The Bush administration wants district officials to have the freedom to override collective bargaining contracts while staffing their most troubled schools, but the controversial proposal could face an uphill battle against a Democratic-led Congress and the teachers’ unions.
Department of Education officials say the proposal, part of the administration’s blueprint for the renewal of the No Child Left Behind Act, would apply only to schools that are undergoing restructuring and is a direct response to concerns they have heard from urban superintendents.
School officials and union critics have long argued that senior teachers, who typically have greater transfer rights under union contracts than their junior colleagues do, tend to leave troubled schools. As a result, they say, such schools have the highest number of inexperienced and less-qualified teachers, which further hinders the schools’ progress.
“Our thinking is that when you have schools that haven’t done well for many years, you need to be more proactive in how you approach reform in these schools,” said Kerri Briggs, the department’s acting assistant secretary for elementary and secondary education.
Second Time Around
Attempts to undercut collective bargaining when the No Child Left Behind law was first approved by Congress in 2001 failed. But some education analysts point to what they contend is a change in the atmosphere this year because of a growing chorus against teachers’ seniority rights, from voices both within and outside public education.
“There is much more attention being paid to this issue now, and much more agreement across the whole continuum of ideologies,” said Frederick M. Hess, the director of education policy studies at the American Enterprise Institute, a conservative-leaning Washington think tank.
But teachers’ union officials say they will fight the proposal: If a teacher-transfer measure goes through, they say, it could open the door to other attempts to undercut collective bargaining rights. There are also questions about the legality of federal law overriding state laws on bargaining.
The principal federal education law specifically protects collective bargaining.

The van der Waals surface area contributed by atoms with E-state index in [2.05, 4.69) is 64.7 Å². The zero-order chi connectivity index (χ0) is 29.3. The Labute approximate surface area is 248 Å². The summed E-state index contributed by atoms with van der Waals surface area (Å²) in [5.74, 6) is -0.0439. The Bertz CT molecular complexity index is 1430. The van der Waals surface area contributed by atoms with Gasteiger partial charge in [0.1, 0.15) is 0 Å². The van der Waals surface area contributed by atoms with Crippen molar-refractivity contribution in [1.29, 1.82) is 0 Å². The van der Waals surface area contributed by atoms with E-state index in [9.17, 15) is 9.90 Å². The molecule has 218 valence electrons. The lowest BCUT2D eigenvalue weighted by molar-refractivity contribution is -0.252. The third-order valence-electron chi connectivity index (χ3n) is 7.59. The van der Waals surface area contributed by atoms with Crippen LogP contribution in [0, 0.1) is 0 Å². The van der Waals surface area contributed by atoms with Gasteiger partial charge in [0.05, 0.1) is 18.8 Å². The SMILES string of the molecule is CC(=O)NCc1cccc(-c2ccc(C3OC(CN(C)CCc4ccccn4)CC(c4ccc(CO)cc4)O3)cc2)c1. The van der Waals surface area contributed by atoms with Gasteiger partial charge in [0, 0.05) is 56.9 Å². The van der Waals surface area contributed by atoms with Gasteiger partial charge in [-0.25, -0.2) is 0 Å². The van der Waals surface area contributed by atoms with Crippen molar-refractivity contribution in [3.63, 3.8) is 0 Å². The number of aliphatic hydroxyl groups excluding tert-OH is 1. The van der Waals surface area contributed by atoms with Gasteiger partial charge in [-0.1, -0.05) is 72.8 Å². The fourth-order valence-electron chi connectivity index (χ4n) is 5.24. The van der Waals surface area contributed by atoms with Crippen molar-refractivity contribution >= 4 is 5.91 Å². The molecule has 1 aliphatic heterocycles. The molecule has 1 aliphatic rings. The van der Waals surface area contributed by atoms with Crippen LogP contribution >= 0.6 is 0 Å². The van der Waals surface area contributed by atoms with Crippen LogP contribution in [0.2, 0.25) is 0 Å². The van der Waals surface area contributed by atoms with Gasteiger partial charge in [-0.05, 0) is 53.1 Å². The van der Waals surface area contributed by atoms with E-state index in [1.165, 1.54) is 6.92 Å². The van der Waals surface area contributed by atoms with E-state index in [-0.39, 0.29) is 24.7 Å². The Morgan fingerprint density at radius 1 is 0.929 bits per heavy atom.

“Nothing in this section shall be construed to alter or otherwise affect the rights, remedies, and procedures afforded school or school district employees under Federal, State, or local laws (including applicable regulations or court orders) or under the terms of collective bargaining agreements, memoranda of understanding, or other agreements between such employees and their employers.”
SECTION 1116D OF THE NO CHILD LEFT BEHIND ACT
Collective bargaining agreements currently enjoy protection under the NCLB law, which says that districts cannot pursue options to restructure schools that conflict with existing contracts.
Joel Packer, the chief NCLB lobbyist for the 3.2 million-member National Education Association, warned of potentially disastrous effects on teacher shortages and already-high turnover rates should the transfer provision become law.
“Forcing a teacher to go someplace just doesn’t work,” Mr. Packer said. “They are not indentured servants, and if you force people to go where they don’t want to go, it will affect morale.”
Experts say the administration’s proposal appears to conflict with existing labor law, and would doubtless invite immediate legal challenges from the unions.
The National Labor Relations Act specifically exempts state and federal government employment. Within that vacuum, many states have enacted laws that give collective bargaining rights to public employees, said Michael LeRoy, a professor in the Institute of Labor and Industrial Relations at the University of Illinois at Urbana-Champaign.
“To the best of my knowledge, we have not had a situation where funding has been made conditional on overwriting collective bargaining agreements that are legitimately negotiated via state laws,” Mr. LeRoy said.
“I am doubtful of the lawfulness of this approach, but I am unaware of any precedent that decides the matter,” he added.